John Edwards contested on the ticket of the Democratic Party and successfully won a seat to become US Senate from North Carolina in 1998. He defeated the incumbent Republican Senator Lauch Faircloth by earning 51.2% of the votes to the 47.0% by Faircloth. During his tenure as a Senator, he supported the resolution for the Iraq War but later changed his position. In 2005, he expressed great regret and apologized forever supporting the military authorization. During his tenure in the Senate, he promoted programs to alleviate poverty and supported the "College for Everyone". John Edwards also supported social policies like the abortion right, universal healthcare and opposed the constitutional amendment to ban same-sex marriage. He also supported the abolishment of the Defence of Marriage Act. John Edwards also served on several committees including and the US Senate Committee on Judiciary, US Senate Select Committee on Intelligence. He retired from Senate in 2004 after his term ended.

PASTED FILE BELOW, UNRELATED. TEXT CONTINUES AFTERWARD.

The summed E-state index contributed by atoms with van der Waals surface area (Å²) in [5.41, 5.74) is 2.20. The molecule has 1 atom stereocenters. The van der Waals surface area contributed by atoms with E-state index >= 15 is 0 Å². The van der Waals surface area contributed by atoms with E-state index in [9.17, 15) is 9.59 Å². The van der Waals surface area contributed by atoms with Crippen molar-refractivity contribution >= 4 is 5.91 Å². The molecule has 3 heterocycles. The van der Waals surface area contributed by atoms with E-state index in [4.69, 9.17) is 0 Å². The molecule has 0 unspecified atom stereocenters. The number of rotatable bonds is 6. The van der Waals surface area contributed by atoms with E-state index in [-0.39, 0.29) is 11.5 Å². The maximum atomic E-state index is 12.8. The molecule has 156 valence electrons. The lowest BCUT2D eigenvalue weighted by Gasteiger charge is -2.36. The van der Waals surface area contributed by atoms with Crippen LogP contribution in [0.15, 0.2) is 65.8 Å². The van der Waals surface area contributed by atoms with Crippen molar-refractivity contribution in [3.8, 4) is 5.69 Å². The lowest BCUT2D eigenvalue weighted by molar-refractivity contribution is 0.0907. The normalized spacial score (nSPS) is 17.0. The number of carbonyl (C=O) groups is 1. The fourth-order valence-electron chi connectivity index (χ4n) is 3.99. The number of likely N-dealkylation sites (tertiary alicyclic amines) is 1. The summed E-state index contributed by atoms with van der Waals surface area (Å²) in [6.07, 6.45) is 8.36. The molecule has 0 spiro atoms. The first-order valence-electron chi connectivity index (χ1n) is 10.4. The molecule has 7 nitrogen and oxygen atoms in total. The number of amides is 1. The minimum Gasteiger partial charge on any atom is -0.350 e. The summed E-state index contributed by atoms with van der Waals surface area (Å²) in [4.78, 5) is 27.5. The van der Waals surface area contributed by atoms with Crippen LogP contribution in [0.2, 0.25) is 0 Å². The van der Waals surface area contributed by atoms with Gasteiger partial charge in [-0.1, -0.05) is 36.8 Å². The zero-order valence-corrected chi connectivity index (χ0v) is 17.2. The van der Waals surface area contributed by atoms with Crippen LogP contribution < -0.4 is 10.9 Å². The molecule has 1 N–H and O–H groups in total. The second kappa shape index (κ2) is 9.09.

After his tenure in Senate, John Edwards was appointed the director of the Centre on Poverty, Work, and Opportunity at the University of North Carolina, Chapel Hill in 2005. John Edwards alongside Jack Kemp co-chaired a Council on Foreign Relations task force on United States-Russia relations. He also joined the Fortress Investment Group in 2005.
Vice Presidential Nominee
After retiring from Senate, John Edwards eyed the high office and wanted to become the president of the United States. With this ambition, he contested to become the Democratic Party’s nominee for the 2004 presidential election but was unsuccessful. After the unsuccessful attempt, he was selected by winner, John Kerry to be his running mate for 2004, presidential elections. They lost the elections to incumbent President George W. Bush. He contested for the presidential slot again in 2008 but for the second time was unsuccessful.